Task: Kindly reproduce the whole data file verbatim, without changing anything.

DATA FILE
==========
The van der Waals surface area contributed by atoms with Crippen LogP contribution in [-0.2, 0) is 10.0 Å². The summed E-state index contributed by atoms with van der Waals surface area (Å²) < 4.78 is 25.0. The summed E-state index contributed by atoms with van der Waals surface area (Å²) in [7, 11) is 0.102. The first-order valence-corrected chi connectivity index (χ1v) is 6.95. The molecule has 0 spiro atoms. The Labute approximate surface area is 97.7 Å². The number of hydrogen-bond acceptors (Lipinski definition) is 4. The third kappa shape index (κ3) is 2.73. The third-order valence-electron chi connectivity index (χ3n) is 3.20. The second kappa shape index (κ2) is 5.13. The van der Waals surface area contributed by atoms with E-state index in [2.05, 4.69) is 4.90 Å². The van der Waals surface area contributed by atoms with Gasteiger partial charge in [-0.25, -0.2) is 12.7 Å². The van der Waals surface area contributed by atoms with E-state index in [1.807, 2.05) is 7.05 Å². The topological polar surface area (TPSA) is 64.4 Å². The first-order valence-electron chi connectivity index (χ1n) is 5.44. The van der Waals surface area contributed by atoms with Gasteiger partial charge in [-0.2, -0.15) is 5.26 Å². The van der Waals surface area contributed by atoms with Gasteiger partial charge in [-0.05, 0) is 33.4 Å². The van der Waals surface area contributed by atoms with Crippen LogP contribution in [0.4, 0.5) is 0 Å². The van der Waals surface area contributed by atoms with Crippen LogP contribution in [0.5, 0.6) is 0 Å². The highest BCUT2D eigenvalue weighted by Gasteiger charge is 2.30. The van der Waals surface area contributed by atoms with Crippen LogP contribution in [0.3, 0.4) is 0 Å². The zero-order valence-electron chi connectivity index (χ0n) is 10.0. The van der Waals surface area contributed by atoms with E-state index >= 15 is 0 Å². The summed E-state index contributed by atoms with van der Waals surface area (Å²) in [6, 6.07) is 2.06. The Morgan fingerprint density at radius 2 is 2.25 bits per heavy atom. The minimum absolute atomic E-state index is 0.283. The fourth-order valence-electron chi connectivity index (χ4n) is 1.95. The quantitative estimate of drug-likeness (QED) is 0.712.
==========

The van der Waals surface area contributed by atoms with Crippen LogP contribution in [-0.2, 0) is 10.0 Å². The summed E-state index contributed by atoms with van der Waals surface area (Å²) < 4.78 is 25.0. The summed E-state index contributed by atoms with van der Waals surface area (Å²) in [7, 11) is 0.102. The first-order valence-corrected chi connectivity index (χ1v) is 6.95. The molecule has 0 spiro atoms. The Labute approximate surface area is 97.7 Å². The number of hydrogen-bond acceptors (Lipinski definition) is 4. The third kappa shape index (κ3) is 2.73. The third-order valence-electron chi connectivity index (χ3n) is 3.20. The second kappa shape index (κ2) is 5.13. The van der Waals surface area contributed by atoms with E-state index in [2.05, 4.69) is 4.90 Å². The van der Waals surface area contributed by atoms with Gasteiger partial charge in [-0.25, -0.2) is 12.7 Å². The van der Waals surface area contributed by atoms with E-state index in [1.807, 2.05) is 7.05 Å². The topological polar surface area (TPSA) is 64.4 Å². The first-order valence-electron chi connectivity index (χ1n) is 5.44. The van der Waals surface area contributed by atoms with Gasteiger partial charge in [-0.2, -0.15) is 5.26 Å². The van der Waals surface area contributed by atoms with Gasteiger partial charge in [-0.05, 0) is 33.4 Å². The van der Waals surface area contributed by atoms with Crippen LogP contribution in [0.4, 0.5) is 0 Å². The van der Waals surface area contributed by atoms with Crippen LogP contribution in [0.5, 0.6) is 0 Å². The highest BCUT2D eigenvalue weighted by Gasteiger charge is 2.30. The van der Waals surface area contributed by atoms with Crippen LogP contribution in [0.3, 0.4) is 0 Å². The zero-order valence-electron chi connectivity index (χ0n) is 10.0. The van der Waals surface area contributed by atoms with E-state index >= 15 is 0 Å². The summed E-state index contributed by atoms with van der Waals surface area (Å²) in [6, 6.07) is 2.06. The Morgan fingerprint density at radius 2 is 2.25 bits per heavy atom. The minimum absolute atomic E-state index is 0.283. The fourth-order valence-electron chi connectivity index (χ4n) is 1.95. The quantitative estimate of drug-likeness (QED) is 0.712.